Iíve had leaks like this (although not all four in an outing, thatís awful frustrating!) and I have to echo the previous sentiment about pulling the dark slide under the dark cloth. (I have the BTZS dark cloth and I like it a lot, and it has plenty of room to pull the slide without the sun hitting it.)

    Since I implemented this rule (while sometimes awkward on 8x10) Iíve yet to have a light leak since. Perhaps something for you to try at least.


    Sent from my iPhone using Tapatalk

  6. #6
    Vaughn's Avatar
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    Re: Suspicious light leaks with an unknown cause

    Be careful not to pull back the darkslide a little as you draw it upwards.
    "Landscapes exist in the material world yet soar in the realms of the spirit..." Tsung Ping, 5th Century China

  7. #7

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    Re: Suspicious light leaks with an unknown cause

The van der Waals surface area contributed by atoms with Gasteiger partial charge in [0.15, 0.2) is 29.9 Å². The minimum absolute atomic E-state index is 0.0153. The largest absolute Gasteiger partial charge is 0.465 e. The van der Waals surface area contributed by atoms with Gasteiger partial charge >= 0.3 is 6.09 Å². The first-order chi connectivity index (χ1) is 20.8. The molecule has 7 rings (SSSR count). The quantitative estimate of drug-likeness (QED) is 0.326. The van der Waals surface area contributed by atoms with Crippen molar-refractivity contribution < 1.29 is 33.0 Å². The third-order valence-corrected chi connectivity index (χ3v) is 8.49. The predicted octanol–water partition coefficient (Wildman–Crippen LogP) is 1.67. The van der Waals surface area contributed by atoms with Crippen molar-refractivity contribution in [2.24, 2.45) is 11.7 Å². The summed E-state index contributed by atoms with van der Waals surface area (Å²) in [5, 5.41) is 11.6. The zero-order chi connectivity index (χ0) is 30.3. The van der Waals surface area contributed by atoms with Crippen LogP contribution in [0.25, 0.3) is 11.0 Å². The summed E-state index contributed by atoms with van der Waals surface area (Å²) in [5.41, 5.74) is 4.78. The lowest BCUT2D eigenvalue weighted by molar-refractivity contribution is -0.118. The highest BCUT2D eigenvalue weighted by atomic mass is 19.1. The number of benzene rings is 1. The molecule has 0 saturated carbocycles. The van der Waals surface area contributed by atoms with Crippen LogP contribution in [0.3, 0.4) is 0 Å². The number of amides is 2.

I concur with everything said already. I've had this problem when waiting around a long time after pulling the slide and shooting. It seems that the light traps leak a bit and, especially on sunny days, direct sun on the light trap gives us all problems, which gets worse the longer you have the slide out.

    Leaving the dark cloth draped over the camera back and holder is a good solution, but impractical when windy or not using a darkcloth at all (which I do a lot in the field. I'll often use my hat/cap to shield the holder. If I know I'm going to be waiting for a while, I'll pull out my nifty homemade lightproof cover (made from cut-up and taped-together bottoms of sheet film boxes) that just fits over the slide end of a holder.

    And, as Vaughn says, be careful to pull/insert the slide straight up and pinch the spring back to the camera body with the other hand while pulling/inserting the slide to prevent leaks